Frederick W. Chapman, Petitioner
Unemployment Compensation Board of Review, Respondent
Submitted: March 31, 2017
BEFORE: HONORABLE RENÉE COHN JUBELIRER, Judge,
HONORABLE JULIA K. HEARTHWAY, Judge, HONORABLE DAN
PELLEGRINI, Senior Judge.
PELLEGRINI, Senior Judge.
W. Chapman (Claimant) petitions this Court for review of the
Unemployment Compensation Board of Review's (Board)
dismissal of his appeal due to it being untimely filed under
Section 502 of the Unemployment Compensation Law
(Law). We affirm.
to a consulting agreement, Claimant performed work for Khan
Academy, Inc. as a mathematics copy editor. When he was
informed that his services were no longer needed, he filed an
application for unemployment compensation benefits.
Claimant's application was denied by the Service Center
and he appealed.
April 7, 2016, for reasons that are not necessary to set
forth, the Referee affirmed the Service Center's denial
of benefits. The Referee's decision also contained a
notice that Claimant had 15 days to appeal the decision to
the Board and the various ways an appeal could be
taken - i.e., in person, mail, fax, internet or
email. The information regarding electronic transmission
A party filing an appeal via the Internet or electronic mail
is responsible for using the proper format and for delay,
disruption or interruption of electronic signals and
readability of the document and accepts the risk that the
appeal may not be properly or timely filed.
(Record (R.) Item No. 10, Referee's Decision/Order dated
within the required 15 days, Claimant had until April 22,
2016, to appeal the Referee's decision to the Board. His
petition for appeal was transmitted via email on April 22,
2016, purportedly at 11:59:46 p.m., but was not received by
the Board's server until April 23, 2016, at 12:00 a.m.
The Department of Labor and Industry's (Department)
regulation set forth at 34 Pa. Code § 101.82(b)(4)
provides that for appeals submitted by electronic
The date of filing is the receipt date
recorded by the Department appeal office or the Board's
electronic transmission system, if the electronic record is
in a form capable of being processed by that system.
Id. (emphasis added). Because Claimant's appeal
was not received by the Board's electronic transmission
system within 15 days, the Board dismissed his appeal as
untimely. Claimant requested a hearing on the
timeliness issue and the Board granted his request.
hearing, Claimant presented evidence that he appealed via
email and that his Gmail timestamp indicated that the date of
mailing was 11:59:46 p.m. on April 22, 2016. When asked why
he waited until the last possible moment to file his appeal,
I went through a number of steps; tried to prepare my appeal
conscientiously. But that's not the only thing on my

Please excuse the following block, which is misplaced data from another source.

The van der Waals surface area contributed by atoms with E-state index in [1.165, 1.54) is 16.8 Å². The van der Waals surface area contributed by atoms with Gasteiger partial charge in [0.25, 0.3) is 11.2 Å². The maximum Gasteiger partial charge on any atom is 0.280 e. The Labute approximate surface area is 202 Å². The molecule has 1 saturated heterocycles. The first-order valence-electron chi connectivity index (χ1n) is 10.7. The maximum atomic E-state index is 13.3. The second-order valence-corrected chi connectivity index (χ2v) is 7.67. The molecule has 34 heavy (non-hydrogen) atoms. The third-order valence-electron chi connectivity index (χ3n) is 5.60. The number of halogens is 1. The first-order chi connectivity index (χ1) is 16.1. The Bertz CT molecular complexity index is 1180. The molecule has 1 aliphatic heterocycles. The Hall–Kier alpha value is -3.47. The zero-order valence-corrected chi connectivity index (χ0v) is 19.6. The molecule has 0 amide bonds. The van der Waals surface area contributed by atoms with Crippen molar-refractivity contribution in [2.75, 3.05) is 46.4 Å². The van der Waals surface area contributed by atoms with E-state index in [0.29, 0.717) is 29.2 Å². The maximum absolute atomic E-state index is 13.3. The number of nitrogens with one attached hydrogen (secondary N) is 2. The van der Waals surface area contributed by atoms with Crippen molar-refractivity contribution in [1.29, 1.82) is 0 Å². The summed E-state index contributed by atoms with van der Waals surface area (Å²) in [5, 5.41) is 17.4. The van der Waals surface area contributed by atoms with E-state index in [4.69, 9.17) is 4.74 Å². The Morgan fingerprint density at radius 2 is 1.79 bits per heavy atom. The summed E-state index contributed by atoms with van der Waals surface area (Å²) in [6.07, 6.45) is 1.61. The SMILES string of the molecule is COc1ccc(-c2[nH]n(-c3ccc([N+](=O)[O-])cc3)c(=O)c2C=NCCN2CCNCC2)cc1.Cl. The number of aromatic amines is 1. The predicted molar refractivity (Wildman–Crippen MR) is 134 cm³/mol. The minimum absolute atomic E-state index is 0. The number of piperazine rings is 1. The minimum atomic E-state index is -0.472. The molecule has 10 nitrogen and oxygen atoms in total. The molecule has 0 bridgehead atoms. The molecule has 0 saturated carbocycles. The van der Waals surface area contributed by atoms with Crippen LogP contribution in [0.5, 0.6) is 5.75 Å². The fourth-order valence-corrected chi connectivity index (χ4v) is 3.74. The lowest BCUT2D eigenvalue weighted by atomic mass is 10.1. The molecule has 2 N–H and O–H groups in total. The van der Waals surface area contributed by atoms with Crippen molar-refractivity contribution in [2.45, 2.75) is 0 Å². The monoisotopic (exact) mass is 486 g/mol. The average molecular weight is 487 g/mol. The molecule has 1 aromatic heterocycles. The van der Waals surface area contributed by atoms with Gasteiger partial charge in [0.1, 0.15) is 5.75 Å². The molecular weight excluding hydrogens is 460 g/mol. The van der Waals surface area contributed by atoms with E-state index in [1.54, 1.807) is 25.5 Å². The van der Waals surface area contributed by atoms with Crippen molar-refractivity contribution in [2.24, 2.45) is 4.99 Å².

plate. I have to-not only do I need to fulfill the
requirements for eligibility for benefits by applying for at
least two jobs a week and having at least one job search a
week, I am doing more than the minimum in order to find work
sooner. . . . So, it's simply that my resources have been
stretched very thin between the intricacies of the appeal
process and the demands of looking for work in a difficult
(R. Item No. 18, Transcript of Testimony-Board's Remand
Hearing held 6/3/16.) The Board again dismissed
Claimant's appeal because under the regulation, the date
that an email appeal is received by the Board's
electronic transmission system is the date it is filed which
makes a filing on April 23, 2016, at 12:00 a.m. untimely.
This petition for review followed.
contends that because Section 502 of the Law does not define
when an appeal is "filed, " 34 Pa. Code §
101.82(b)(4) stating that an appeal is filed when received by
the Board is invalid because "the prevailing criterion
is the date sent rather than the date
received. For example, the Court and the Board both use
this criterion for filings submitted by postal
mail." (Claimant's Brief at 9) (emphasis in
original). Claimant then argues that his Google Gmail
timestamp, which shows that his appeal was sent at 11:59:46
p.m. on April 22, 2016, should have been sufficient to
establish that his appeal was filed on time because an appeal
sent by mail is deemed filed when sent as evidenced by the
Claimant is correct that Section 502 of the Law does not
state whether an appeal is "filed" when it is sent
or received, Section 203 of the Law gives the Board the power
to adopt regulations relating to rules of procedure
providing, in relevant part, that:
It shall be the duty of the board to hear appeals arising
from claims for compensation, adopt, amend or rescind such
rules of procedure . . . as it deems necessary and consistent
with this act. Such rules of procedure shall be effective in
such a manner as the board shall prescribe and shall not be
inconsistent with this act.
43 P.S. § 763(d). Pursuant to this power, the Board
adopted regulations that provide that the date an appeal is
filed is determined by what method a claimant decides to
utilize to take the appeal. Other than filing by mail, this
regulation provides that the filing date is determined to be
when the item is received. Regarding electronic filing, 34
Pa. Code § 101.82(b)(4) provides that "[t]he date
of filing is the receipt date recorded by the Department
appeal office or the Board's electronic transmission
system . . ."
"[t]he Board is bound to follow its own regulations in
determining the perfection date of an appeal, "
Edwards v. Unemployment Compensation Board of
Review, 639 A.2d 1279, 1281 (Pa. Cmwlth. 1994) (citing
Costello v. State Employee's Retirement Board,
596 A.2d 260 (Pa. Cmwlth. 1991), and the appeal here was